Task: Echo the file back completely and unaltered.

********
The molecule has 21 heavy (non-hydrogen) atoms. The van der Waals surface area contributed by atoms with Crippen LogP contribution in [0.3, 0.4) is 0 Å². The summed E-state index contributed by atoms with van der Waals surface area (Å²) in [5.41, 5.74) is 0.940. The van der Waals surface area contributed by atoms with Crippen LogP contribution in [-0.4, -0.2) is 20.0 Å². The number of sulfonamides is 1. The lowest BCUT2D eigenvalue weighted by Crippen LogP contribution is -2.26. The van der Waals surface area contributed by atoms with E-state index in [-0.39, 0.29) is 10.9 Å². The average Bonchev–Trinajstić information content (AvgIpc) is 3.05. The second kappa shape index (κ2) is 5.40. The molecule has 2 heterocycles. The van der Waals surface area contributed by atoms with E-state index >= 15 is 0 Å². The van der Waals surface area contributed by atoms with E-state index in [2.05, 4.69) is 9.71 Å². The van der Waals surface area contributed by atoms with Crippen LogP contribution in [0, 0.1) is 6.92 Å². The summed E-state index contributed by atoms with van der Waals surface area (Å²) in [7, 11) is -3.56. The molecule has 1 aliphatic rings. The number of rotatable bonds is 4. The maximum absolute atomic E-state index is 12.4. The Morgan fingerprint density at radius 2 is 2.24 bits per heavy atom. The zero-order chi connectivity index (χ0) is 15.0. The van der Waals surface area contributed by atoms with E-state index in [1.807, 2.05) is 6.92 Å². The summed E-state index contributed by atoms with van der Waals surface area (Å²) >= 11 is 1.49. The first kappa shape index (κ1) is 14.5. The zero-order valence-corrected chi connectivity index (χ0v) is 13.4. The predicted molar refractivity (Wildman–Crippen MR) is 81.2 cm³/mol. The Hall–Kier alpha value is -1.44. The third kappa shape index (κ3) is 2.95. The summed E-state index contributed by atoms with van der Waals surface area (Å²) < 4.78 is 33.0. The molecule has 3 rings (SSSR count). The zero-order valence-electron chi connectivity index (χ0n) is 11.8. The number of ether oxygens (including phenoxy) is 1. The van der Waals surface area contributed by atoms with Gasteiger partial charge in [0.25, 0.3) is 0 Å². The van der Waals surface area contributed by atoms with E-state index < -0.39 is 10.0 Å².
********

The molecule has 21 heavy (non-hydrogen) atoms. The van der Waals surface area contributed by atoms with Crippen LogP contribution in [0.3, 0.4) is 0 Å². The summed E-state index contributed by atoms with van der Waals surface area (Å²) in [5.41, 5.74) is 0.940. The van der Waals surface area contributed by atoms with Crippen LogP contribution in [-0.4, -0.2) is 20.0 Å². The number of sulfonamides is 1. The lowest BCUT2D eigenvalue weighted by Crippen LogP contribution is -2.26. The van der Waals surface area contributed by atoms with E-state index in [-0.39, 0.29) is 10.9 Å². The average Bonchev–Trinajstić information content (AvgIpc) is 3.05. The second kappa shape index (κ2) is 5.40. The molecule has 2 heterocycles. The van der Waals surface area contributed by atoms with E-state index >= 15 is 0 Å². The van der Waals surface area contributed by atoms with E-state index in [2.05, 4.69) is 9.71 Å². The van der Waals surface area contributed by atoms with Crippen LogP contribution in [0, 0.1) is 6.92 Å². The summed E-state index contributed by atoms with van der Waals surface area (Å²) in [7, 11) is -3.56. The molecule has 1 aliphatic rings. The number of rotatable bonds is 4. The maximum absolute atomic E-state index is 12.4. The Morgan fingerprint density at radius 2 is 2.24 bits per heavy atom. The zero-order chi connectivity index (χ0) is 15.0. The van der Waals surface area contributed by atoms with E-state index in [1.807, 2.05) is 6.92 Å². The summed E-state index contributed by atoms with van der Waals surface area (Å²) >= 11 is 1.49. The first kappa shape index (κ1) is 14.5. The zero-order valence-corrected chi connectivity index (χ0v) is 13.4. The predicted molar refractivity (Wildman–Crippen MR) is 81.2 cm³/mol. The Hall–Kier alpha value is -1.44. The third kappa shape index (κ3) is 2.95. The summed E-state index contributed by atoms with van der Waals surface area (Å²) < 4.78 is 33.0. The molecule has 3 rings (SSSR count). The zero-order valence-electron chi connectivity index (χ0n) is 11.8. The number of ether oxygens (including phenoxy) is 1. The van der Waals surface area contributed by atoms with Gasteiger partial charge in [0.25, 0.3) is 0 Å². The van der Waals surface area contributed by atoms with E-state index < -0.39 is 10.0 Å².